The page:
The U.S. Army 82nd and 101st Airborne Divisions are two of the most mystical units in the service. U.S. Army Aviation developed rapidly during World War I with significant advancements in aircraft types, weapons, ordnance, instruments and flight gear. Among the advancements were parachutes which were developed primarily for balloon observers who were forced to jump from their observation baskets when attacked. As aircraft developed during the interwar period, military planners also experimented with parachutes both to save lives and to insert troops into combat. Recognizing the potential of airborne forces, the Army moved to create airborne units shortly before America’s entry into World War II.
A test platoon was formed in June 1940 to help develop airborne tactics and equipment. On August 15, 1942, a redesigned 82nd Infantry Division and the 101st Infantry Division were activated as the U.S. Army’s first two airborne divisions. Today, airborne units remain a potent force in the U.S. Army’s land power capabilities. Here, paratroopers from the 82nd and 101st Airborne Division perform something called a static line jumps from a C-17 Globemaster III aircraft over the Sicily Drop Zone at Fort Bragg, North Carolina. The deans of America’s airborne divisions are still working side-to-side to this day.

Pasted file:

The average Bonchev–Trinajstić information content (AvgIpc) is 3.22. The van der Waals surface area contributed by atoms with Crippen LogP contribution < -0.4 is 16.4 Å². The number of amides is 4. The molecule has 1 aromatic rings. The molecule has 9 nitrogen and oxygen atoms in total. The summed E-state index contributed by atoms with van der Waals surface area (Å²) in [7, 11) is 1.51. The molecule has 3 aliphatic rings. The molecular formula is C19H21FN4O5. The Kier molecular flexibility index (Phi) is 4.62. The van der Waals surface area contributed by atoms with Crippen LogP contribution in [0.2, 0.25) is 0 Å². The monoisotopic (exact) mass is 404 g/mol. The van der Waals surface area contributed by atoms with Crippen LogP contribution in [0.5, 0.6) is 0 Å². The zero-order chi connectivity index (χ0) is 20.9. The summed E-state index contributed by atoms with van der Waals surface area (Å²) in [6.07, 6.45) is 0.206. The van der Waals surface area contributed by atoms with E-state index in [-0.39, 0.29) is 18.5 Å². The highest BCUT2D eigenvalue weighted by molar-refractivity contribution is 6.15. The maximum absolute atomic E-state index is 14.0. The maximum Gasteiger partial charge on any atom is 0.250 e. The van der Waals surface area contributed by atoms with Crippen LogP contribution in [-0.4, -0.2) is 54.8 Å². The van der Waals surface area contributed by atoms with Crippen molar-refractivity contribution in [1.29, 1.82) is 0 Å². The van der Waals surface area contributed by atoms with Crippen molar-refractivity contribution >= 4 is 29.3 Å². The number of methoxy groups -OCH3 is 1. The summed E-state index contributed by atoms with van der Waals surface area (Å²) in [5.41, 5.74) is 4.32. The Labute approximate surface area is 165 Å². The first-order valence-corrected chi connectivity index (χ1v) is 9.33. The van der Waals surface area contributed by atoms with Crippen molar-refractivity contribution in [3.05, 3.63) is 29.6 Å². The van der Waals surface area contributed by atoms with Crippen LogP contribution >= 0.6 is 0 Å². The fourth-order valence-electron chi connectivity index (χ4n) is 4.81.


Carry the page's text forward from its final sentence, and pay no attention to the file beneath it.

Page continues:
Check them out below: